Suit (an acrostic poem)

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Standing in front of the mirror, he feels vulnerable

Until he starts the process of putting on his armor

It’s part the ritual and part the layers of protection.

That makes him feel invulnerable, especially with the addition of the power tie.

Armor (an acrostic poem)

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As her alarm heralded a new call to battle

Randi braced herself for another day in the trenches

Making her coffee extra strong, it sent her heart racing

On went her power suit and matching shoe briefcase combo

Reaching for her favorite pen, she was ready for war

Fancy (an acrostic poem)

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Focusing on the boring fundamentals was not his strong suit

All he wanted to do was gild the lily with as much gold as it could handle

Nothing made him happier than making those around him not feel plain

Causing them to bloom and allowing him to make them sparkle even more

Yet when he looked into the mirror he didn’t see anything …

Present (an acrostic poem)

 

Put a bow on it and it would be done

Really that seemed so old school

Everyone these days was striving to be original

So it meant a lazy old bow on top would be just too boomer

Everything about him giving it to her would be on TikTok, so he couldn’t disappoint

Now the use of a bow on a gift might not get views

The strategic placement of it as he gave it to her in his birthday suit though….

 

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Divide (an acrostic poem)

Division was always Vivian’s strong suit

It didn’t matter if it was numbers or people

Vivian could separate the goats from the sheep

It didn’t matter what defined goat or sheep

Determined to put her skills to use, Vivian turned to politics

Except she found being a pollster much better to her liking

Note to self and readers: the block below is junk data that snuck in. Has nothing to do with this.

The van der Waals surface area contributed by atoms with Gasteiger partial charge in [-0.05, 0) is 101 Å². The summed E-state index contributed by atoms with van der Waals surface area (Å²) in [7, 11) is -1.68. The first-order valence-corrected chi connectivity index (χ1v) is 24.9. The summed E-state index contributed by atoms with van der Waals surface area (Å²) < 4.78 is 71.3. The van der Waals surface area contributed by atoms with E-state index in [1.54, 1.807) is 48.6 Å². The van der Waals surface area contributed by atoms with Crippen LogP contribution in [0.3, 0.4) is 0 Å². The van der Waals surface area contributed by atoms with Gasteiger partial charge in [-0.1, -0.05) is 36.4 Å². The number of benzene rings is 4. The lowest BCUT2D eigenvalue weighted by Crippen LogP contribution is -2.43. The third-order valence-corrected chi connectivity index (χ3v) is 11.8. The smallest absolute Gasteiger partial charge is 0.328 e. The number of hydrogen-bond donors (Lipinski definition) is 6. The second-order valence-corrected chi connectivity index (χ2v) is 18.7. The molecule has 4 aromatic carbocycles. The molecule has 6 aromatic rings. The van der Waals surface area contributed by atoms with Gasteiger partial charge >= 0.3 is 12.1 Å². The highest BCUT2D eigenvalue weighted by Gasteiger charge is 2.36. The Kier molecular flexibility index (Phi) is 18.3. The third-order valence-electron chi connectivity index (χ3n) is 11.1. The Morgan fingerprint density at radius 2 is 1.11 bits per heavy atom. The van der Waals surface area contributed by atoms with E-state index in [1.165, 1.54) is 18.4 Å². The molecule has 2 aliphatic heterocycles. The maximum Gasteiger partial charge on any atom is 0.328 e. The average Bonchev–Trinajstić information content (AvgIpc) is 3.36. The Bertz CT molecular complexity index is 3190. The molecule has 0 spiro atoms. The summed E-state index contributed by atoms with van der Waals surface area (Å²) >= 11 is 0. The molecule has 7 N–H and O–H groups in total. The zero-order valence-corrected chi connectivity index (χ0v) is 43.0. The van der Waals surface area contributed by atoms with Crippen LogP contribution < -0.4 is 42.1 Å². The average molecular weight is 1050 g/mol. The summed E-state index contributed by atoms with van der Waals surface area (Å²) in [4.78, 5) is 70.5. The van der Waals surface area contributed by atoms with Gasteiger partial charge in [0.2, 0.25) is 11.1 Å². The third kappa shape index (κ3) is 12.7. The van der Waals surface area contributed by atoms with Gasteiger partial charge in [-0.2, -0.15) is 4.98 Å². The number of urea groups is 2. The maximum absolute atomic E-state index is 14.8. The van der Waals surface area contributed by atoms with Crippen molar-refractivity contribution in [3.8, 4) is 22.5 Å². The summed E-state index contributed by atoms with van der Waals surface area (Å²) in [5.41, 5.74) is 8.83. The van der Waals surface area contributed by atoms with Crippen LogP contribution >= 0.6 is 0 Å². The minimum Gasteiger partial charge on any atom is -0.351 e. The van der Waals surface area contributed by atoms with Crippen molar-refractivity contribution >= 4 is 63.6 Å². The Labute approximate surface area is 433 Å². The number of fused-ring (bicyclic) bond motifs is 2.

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Pile of Regrets

Jasper walked into Earnest’s room and almost stepped on a large pile of clothes piled near the door.  It was a huge contrast to the rest of the room with the abundance of books and sketchpads that filled every shelf, including where a TV would normally be.  Earnest looked up and chuckled in a dry raspy rattle that had seen too much laughter, shouting, cigarettes, and not necessarily in that order.  The old man threw another pair of pants on the pile that he had taken out of his large dresser.

“Earnest my man,” Jasper said.  “What’s gotten into you?”

Earnest took another shirt out of a drawer and added it forcibly on the pile.  “Life,” he replied.  Earnest sat down on the bed, his many years etched heavily in his sagging skin and wrinkles.  The only thing not sagging due to age and gravity was the twinkle in his faded blue eyes.  “Do you like my masterpiece?”  Earnest asked.

“You’re masterpiece?” asked Jasper.  “Where?”

Earnest gestured to his pile of clothes.  “That.  That is my masterpiece,” he said with quite a bit of satisfaction.  Earnest got up and began to go through another drawer, throwing its contents onto the pile one at a time.

Jasper crossed his arms.  “Did Mary forget to bring you your meds this morning?” he asked.

Earnest turned back to Jasper.  “Ha!  You’re quite the joker.  Yes she did,” he said before turning back to his piling task.

“I’m not trying to be funny,” Jasper said as he scooped up a few of the clothes and held them out to Earnest.  “And this sure isn’t funny either.  Do you expect me to pick up this mess?  I’m your aide, not your maid.”

Earnest didn’t turn around this time.  He just shook his head as he added more and more clothing to the pile.  “I’m not expecting you to pick it up.  I’m expecting you to appreciate my masterpiece for what it is.”

“I don’t understand Earnest,” Jasper said.  “Clue me in please.”

Jasper finished the drawer and shuffled to his closet.  “That pile of clothes is my life in a nutshell,” he said.

“One more time, please.  Give me the YouTube version,” Jasper said.

Earnest added a bunch of shoes and a jacket or two to the pile.  “YouTube?” he asked.  “What in God’s good graces is that?”